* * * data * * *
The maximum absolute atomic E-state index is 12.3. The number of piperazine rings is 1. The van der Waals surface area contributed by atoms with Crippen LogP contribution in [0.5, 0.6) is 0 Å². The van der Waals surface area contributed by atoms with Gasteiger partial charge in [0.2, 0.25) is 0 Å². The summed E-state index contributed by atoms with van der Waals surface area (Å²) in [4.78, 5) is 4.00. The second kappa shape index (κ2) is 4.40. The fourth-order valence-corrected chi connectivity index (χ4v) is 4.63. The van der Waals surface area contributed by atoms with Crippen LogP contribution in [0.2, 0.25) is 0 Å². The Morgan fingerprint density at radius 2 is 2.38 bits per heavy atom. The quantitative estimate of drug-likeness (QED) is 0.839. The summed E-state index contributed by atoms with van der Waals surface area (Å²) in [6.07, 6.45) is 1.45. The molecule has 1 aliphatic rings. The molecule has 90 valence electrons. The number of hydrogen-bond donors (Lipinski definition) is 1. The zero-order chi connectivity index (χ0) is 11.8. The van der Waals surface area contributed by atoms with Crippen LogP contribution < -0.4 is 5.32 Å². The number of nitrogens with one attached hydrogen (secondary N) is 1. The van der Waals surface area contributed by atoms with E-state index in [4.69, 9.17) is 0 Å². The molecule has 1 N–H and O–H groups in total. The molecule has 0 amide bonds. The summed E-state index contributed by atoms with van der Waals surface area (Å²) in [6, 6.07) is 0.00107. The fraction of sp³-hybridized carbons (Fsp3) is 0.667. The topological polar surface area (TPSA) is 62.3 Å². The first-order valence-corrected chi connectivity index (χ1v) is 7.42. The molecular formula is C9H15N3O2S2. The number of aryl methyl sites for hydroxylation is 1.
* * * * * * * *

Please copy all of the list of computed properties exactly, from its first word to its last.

The maximum absolute atomic E-state index is 12.3. The number of piperazine rings is 1. The van der Waals surface area contributed by atoms with Crippen LogP contribution in [0.5, 0.6) is 0 Å². The van der Waals surface area contributed by atoms with Gasteiger partial charge in [0.2, 0.25) is 0 Å². The summed E-state index contributed by atoms with van der Waals surface area (Å²) in [4.78, 5) is 4.00. The second kappa shape index (κ2) is 4.40. The fourth-order valence-corrected chi connectivity index (χ4v) is 4.63. The van der Waals surface area contributed by atoms with Crippen LogP contribution in [0.2, 0.25) is 0 Å². The Morgan fingerprint density at radius 2 is 2.38 bits per heavy atom. The quantitative estimate of drug-likeness (QED) is 0.839. The summed E-state index contributed by atoms with van der Waals surface area (Å²) in [6.07, 6.45) is 1.45. The molecule has 1 aliphatic rings. The molecule has 90 valence electrons. The number of hydrogen-bond donors (Lipinski definition) is 1. The zero-order chi connectivity index (χ0) is 11.8. The van der Waals surface area contributed by atoms with Crippen LogP contribution < -0.4 is 5.32 Å². The number of nitrogens with one attached hydrogen (secondary N) is 1. The van der Waals surface area contributed by atoms with E-state index in [4.69, 9.17) is 0 Å². The molecule has 1 N–H and O–H groups in total. The molecule has 0 amide bonds. The summed E-state index contributed by atoms with van der Waals surface area (Å²) in [6, 6.07) is 0.00107. The fraction of sp³-hybridized carbons (Fsp3) is 0.667. The topological polar surface area (TPSA) is 62.3 Å². The first-order valence-corrected chi connectivity index (χ1v) is 7.42. The molecular formula is C9H15N3O2S2. The number of aryl methyl sites for hydroxylation is 1.